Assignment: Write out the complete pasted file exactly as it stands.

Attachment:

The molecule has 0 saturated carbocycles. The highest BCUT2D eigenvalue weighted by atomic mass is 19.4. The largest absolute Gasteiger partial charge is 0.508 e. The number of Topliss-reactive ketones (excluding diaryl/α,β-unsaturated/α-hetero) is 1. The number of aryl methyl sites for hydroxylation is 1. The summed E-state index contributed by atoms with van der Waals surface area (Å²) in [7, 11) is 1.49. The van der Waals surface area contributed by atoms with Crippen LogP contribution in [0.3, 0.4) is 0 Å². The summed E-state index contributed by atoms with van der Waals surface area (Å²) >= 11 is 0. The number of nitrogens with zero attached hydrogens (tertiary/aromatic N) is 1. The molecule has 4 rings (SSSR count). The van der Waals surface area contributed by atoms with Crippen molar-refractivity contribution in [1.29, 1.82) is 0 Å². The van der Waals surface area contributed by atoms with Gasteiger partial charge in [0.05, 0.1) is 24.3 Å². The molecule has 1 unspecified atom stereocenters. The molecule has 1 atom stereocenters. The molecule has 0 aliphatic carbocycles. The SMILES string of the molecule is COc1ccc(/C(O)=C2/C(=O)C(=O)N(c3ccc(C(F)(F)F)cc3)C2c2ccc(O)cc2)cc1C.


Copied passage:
The molecule has 0 saturated carbocycles. The highest BCUT2D eigenvalue weighted by atomic mass is 19.4. The largest absolute Gasteiger partial charge is 0.508 e. The number of Topliss-reactive ketones (excluding diaryl/α,β-unsaturated/α-hetero) is 1. The number of aryl methyl sites for hydroxylation is 1. The summed E-state index contributed by atoms with van der Waals surface area (Å²) in [7, 11) is 1.49. The van der Waals surface area contributed by atoms with Crippen LogP contribution in [0.3, 0.4) is 0 Å². The summed E-state index contributed by atoms with van der Waals surface area (Å²) >= 11 is 0. The number of nitrogens with zero attached hydrogens (tertiary/aromatic N) is 1. The molecule has 4 rings (SSSR count). The van der Waals surface area contributed by atoms with Crippen molar-refractivity contribution in [1.29, 1.82) is 0 Å². The van der Waals surface area contributed by atoms with Gasteiger partial charge in [0.05, 0.1) is 24.3 Å². The molecule has 1 unspecified atom stereocenters. The molecule has 1 atom stereocenters. The molecule has 0 aliphatic carbocycles. The SMILES string of the molecule is COc1ccc(/C(O)=C2/C(=O)C(=O)N(c3ccc(C(F)(F)F)cc3)C2c2ccc(O)cc2)cc1C.